(Bloomberg) - Sanjay Shah, a hedge-fund trader accused of masterminding a massive tax fraud, lost an appeal at a Dubai court over an order to pay the Danish authorities more than 8.5 billion krone ($1.24 billion).
The Court of Cassation in Dubai rejected the appeal from a lower court in the emirate this week, according to the Danish tax agency. The authority said in a statement Wednesday that it would now begin an asset recovery process.
Denmark has sought to claw back more than $2 billion that authorities said it was defrauded out of by networks of bankers, lawyers and others as a part of the Cum-Ex scandal. Shah was named as the mastermind of the scheme in which pension plans filed for tax returns to which they weren’t entitled, because they never paid the taxes to begin with.
Shah, a British national, has always maintained his innocence.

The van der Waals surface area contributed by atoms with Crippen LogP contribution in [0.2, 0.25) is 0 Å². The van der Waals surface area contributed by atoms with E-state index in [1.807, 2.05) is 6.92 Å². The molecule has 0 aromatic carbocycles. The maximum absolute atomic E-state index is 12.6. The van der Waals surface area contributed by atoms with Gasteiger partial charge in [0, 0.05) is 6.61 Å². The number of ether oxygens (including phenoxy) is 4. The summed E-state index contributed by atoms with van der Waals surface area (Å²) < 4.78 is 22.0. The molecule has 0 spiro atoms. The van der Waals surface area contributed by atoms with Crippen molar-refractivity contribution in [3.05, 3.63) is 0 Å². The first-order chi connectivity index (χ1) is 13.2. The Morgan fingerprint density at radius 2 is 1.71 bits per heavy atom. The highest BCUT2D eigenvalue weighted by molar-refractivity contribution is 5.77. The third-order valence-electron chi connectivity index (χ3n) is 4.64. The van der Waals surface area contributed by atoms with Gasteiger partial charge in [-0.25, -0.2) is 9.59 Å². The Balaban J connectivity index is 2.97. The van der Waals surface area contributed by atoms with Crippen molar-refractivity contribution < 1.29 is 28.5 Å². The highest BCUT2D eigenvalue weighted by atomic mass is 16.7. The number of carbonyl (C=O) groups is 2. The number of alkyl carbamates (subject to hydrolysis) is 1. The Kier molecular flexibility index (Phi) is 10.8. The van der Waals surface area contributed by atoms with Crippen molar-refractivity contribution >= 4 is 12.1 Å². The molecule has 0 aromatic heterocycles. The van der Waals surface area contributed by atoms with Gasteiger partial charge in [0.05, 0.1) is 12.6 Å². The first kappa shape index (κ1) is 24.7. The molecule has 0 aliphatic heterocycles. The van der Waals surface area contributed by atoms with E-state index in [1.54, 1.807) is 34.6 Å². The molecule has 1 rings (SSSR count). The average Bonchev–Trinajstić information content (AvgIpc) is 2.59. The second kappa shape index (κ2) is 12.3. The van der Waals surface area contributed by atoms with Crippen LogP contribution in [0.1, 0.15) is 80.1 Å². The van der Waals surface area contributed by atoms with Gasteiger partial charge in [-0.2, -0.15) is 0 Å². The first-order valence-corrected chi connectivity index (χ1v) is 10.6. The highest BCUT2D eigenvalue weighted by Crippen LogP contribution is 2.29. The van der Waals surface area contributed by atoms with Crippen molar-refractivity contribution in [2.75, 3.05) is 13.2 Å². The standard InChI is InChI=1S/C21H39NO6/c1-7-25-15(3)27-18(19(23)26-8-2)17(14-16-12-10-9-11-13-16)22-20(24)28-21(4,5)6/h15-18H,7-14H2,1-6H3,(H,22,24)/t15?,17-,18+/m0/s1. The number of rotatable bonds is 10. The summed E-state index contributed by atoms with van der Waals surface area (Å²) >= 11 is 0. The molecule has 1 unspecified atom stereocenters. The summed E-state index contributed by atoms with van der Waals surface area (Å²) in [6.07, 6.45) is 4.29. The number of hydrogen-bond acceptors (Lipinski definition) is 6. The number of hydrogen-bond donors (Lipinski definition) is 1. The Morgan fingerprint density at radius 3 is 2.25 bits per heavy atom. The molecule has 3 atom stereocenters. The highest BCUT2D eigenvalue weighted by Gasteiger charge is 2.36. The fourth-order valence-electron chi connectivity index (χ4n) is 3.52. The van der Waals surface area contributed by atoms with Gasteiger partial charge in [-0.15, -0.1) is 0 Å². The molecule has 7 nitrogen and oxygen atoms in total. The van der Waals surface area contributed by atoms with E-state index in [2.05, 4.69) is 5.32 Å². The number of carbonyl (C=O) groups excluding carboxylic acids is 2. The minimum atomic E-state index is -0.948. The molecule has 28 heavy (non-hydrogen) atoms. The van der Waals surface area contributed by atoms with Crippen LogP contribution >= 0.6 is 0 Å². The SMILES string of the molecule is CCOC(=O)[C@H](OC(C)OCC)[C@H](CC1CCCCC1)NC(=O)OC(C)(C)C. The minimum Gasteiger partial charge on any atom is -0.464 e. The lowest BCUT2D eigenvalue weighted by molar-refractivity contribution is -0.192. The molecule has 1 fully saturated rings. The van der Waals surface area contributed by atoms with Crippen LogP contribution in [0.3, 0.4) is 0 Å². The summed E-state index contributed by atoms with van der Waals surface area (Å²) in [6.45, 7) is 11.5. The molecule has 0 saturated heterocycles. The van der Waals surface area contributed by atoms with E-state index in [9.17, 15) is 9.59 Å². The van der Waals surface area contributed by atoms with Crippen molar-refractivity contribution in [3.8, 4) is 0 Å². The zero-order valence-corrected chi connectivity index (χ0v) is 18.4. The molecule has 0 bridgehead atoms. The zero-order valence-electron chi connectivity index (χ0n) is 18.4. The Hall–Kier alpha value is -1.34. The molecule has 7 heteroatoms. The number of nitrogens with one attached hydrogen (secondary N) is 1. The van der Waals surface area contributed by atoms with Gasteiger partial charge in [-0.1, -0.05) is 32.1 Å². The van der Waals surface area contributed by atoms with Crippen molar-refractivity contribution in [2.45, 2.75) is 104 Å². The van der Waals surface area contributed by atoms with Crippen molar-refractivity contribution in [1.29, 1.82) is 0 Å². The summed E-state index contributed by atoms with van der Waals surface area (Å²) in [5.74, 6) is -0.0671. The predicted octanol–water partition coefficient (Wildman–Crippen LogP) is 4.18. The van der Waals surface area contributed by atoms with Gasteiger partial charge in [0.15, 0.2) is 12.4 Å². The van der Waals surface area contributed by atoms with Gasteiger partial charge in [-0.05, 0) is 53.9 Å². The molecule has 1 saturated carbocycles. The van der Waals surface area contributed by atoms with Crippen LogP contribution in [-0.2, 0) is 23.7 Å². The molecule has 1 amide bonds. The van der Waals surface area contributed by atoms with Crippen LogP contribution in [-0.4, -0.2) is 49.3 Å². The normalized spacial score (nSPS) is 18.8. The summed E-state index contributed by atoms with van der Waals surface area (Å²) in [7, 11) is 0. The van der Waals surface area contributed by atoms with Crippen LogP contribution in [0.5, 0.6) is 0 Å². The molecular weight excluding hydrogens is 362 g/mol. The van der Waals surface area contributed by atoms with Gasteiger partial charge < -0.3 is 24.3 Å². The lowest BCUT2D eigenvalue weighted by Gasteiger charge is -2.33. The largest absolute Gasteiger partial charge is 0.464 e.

Shah and a group of individual traders and firms accused of earning vast sums of money from the tax trading loop hole are being sued in London by Denmark also. A London judge recently ruled the dividend tax refund claims at issue weren’t valid in a so-called validity trial.
“It is important to note that the civil proceedings deal exclusively with civil liability issues and do not allow any conclusions to be drawn with regard to the possible criminal liability of my client,” Bjorn Gercke, Shah’s German criminal defense attorney, said in an email.
A spokesperson for Shah did not immediately comment. A copy of the ruling couldn’t be obtained.
By Katharine Gemmell
With assistance from Karin Matussek